FCO Legalisations are increasing year on year. Director of the FCO Legalisation Unit Andrew Hamilton explained to consuls the FCO’s drive to modernise the service.
Legalisation is the largest single service provided by the Foreign Office, and the volume of work is growing by six per cent annually thanks to the globalisation of business, migration and travel.
Every year 30,000 calls are made to the Legalisation Office advice line.
Britain has dispensed with the requirement for foreign documents to be legalised prior to being presented in the UK. However the Foreign Office does legalise public UK documents that foreign governments require to enable British citizens to do business, study or live abroad.
Cutting red tape
The FCO has introduced a number of innovations to streamline procedures. In March this year it rolled out an online apostille service where foreign officials can check the authenticity of an apostille issued by the Legalisation Office. From 2015 the Legalisation Office will be introducing online payment, a new application process and a better-integrated legalisation platform.
Over the longer term, electronic apostilles are also a possibility should there be sufficient demand for this method of authentication.
Britain is also in the early stages of negotiations with its EU partners to abolish the requirement for certain public documents in EU countries to be legalised.
Public and private documents
Hamilton emphasised that the FCO only legalises public documents. This is because logistically it is not possible to verify the signatures of all private organisations on documents.
For a private document to become a public document it must be certified by a notary public who will take responsibility for checking the authenticity of the content of the document. The FCO will then attach an apostille to the certificate of authentication which consuls can then legalise.
Although the FCO takes no responsibility for the content of the document, it reserves the right to reject a certification if it feels insufficient checks were made in the authentication process or if the underlying content of the document may damage the reputation of the FCO.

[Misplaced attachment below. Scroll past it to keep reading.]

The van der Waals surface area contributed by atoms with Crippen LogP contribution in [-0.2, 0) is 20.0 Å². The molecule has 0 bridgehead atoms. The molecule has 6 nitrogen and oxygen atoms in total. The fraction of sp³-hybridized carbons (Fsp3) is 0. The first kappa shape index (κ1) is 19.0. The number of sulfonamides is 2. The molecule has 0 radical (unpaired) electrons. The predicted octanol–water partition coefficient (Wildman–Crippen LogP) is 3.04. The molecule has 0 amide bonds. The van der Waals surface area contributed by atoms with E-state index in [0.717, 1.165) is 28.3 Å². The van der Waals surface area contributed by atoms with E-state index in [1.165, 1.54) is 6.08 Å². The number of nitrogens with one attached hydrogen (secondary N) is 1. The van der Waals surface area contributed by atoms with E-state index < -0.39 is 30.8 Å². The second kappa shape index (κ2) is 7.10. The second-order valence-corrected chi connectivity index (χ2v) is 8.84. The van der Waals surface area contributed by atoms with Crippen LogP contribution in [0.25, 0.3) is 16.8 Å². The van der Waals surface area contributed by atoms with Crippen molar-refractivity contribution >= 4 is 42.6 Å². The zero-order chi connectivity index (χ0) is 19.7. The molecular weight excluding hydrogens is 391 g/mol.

In particular, the FCO may make additional enquiries regarding education certificates. This is because of the proliferation of “diploma mills” awarding bogus diplomas and degrees.
Hamilton also noted that legalisation officers at consulates are entitled to make their own enquiries about the authenticity of a certificate, even if it has an FCO apostille attached.
For education certificates, they may consult the Register of Regulated Qualifications (http://register.ofqual.gov.uk/) which is operated by Ofqual and contains a register of Recognised Awarding Organisations.
Consuls urged the FCO to raise awareness among education institutions and notary services about the need to perform adequate checks to certify education certificates so that consuls legalising these documents could be confident of their authenticity.
It was suggested that the Education Ministry be responsible for the legalisation of education certificates.
As a rule the FCO will not legalise a foreign document because the FCO cannot retain a database of public officials in other countries. Documents such as marriage or birth certificates originating in another country should be legalised by authorities in that country, said Hamilton.
However, if a document is drawn up overseas but is executed by a public official in the UK, the FCO can legalise it.
Documents in foreign languages present difficulties, cautioned Hamilton, because although the FCO takes no responsibility for the underlying content, it may harm the reputation of the organisation. Therefore certified translations of documents may be required.
Legalisation Office Customer advice line 03700 002244
(lines are open between 12.00-16.00 Monday to Friday)
Andrew Hamilton heads the FCO’s Legalisation Office